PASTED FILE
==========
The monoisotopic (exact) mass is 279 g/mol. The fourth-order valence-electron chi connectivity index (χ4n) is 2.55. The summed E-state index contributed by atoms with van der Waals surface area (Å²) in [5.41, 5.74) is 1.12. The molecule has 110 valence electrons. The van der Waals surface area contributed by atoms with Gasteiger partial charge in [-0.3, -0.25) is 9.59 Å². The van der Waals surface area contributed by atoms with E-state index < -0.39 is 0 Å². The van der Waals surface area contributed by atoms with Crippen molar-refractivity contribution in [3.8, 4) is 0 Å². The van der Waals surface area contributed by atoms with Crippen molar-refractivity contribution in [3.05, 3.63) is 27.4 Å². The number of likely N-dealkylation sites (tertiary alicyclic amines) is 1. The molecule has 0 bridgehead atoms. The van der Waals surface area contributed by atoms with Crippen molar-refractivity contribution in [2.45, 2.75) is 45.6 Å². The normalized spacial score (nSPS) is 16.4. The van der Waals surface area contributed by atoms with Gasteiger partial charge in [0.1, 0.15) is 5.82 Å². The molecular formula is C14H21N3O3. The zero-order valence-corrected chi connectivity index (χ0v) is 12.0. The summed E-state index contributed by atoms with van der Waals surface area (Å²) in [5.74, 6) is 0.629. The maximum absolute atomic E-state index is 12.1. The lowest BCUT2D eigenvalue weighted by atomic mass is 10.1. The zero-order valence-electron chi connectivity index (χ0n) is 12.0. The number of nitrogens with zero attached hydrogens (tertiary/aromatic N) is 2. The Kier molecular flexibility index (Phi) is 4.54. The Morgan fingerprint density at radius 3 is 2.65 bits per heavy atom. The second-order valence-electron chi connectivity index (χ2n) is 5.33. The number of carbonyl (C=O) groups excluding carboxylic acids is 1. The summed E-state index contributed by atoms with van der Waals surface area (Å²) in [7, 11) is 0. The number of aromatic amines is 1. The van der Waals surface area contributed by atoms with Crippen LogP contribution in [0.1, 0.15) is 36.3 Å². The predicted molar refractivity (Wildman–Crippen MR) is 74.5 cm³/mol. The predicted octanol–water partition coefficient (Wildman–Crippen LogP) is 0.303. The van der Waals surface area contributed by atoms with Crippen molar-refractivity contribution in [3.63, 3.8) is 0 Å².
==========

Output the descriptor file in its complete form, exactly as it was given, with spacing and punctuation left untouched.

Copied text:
The monoisotopic (exact) mass is 279 g/mol. The fourth-order valence-electron chi connectivity index (χ4n) is 2.55. The summed E-state index contributed by atoms with van der Waals surface area (Å²) in [5.41, 5.74) is 1.12. The molecule has 110 valence electrons. The van der Waals surface area contributed by atoms with Gasteiger partial charge in [-0.3, -0.25) is 9.59 Å². The van der Waals surface area contributed by atoms with E-state index < -0.39 is 0 Å². The van der Waals surface area contributed by atoms with Crippen molar-refractivity contribution in [3.8, 4) is 0 Å². The van der Waals surface area contributed by atoms with Crippen molar-refractivity contribution in [3.05, 3.63) is 27.4 Å². The number of likely N-dealkylation sites (tertiary alicyclic amines) is 1. The molecule has 0 bridgehead atoms. The van der Waals surface area contributed by atoms with Crippen molar-refractivity contribution in [2.45, 2.75) is 45.6 Å². The normalized spacial score (nSPS) is 16.4. The van der Waals surface area contributed by atoms with Gasteiger partial charge in [0.1, 0.15) is 5.82 Å². The molecular formula is C14H21N3O3. The zero-order valence-corrected chi connectivity index (χ0v) is 12.0. The summed E-state index contributed by atoms with van der Waals surface area (Å²) in [5.74, 6) is 0.629. The maximum absolute atomic E-state index is 12.1. The lowest BCUT2D eigenvalue weighted by atomic mass is 10.1. The zero-order valence-electron chi connectivity index (χ0n) is 12.0. The number of nitrogens with zero attached hydrogens (tertiary/aromatic N) is 2. The Kier molecular flexibility index (Phi) is 4.54. The Morgan fingerprint density at radius 3 is 2.65 bits per heavy atom. The second-order valence-electron chi connectivity index (χ2n) is 5.33. The number of carbonyl (C=O) groups excluding carboxylic acids is 1. The summed E-state index contributed by atoms with van der Waals surface area (Å²) in [7, 11) is 0. The number of aromatic amines is 1. The van der Waals surface area contributed by atoms with Crippen LogP contribution in [0.1, 0.15) is 36.3 Å². The predicted molar refractivity (Wildman–Crippen MR) is 74.5 cm³/mol. The predicted octanol–water partition coefficient (Wildman–Crippen LogP) is 0.303. The van der Waals surface area contributed by atoms with Crippen molar-refractivity contribution in [3.63, 3.8) is 0 Å².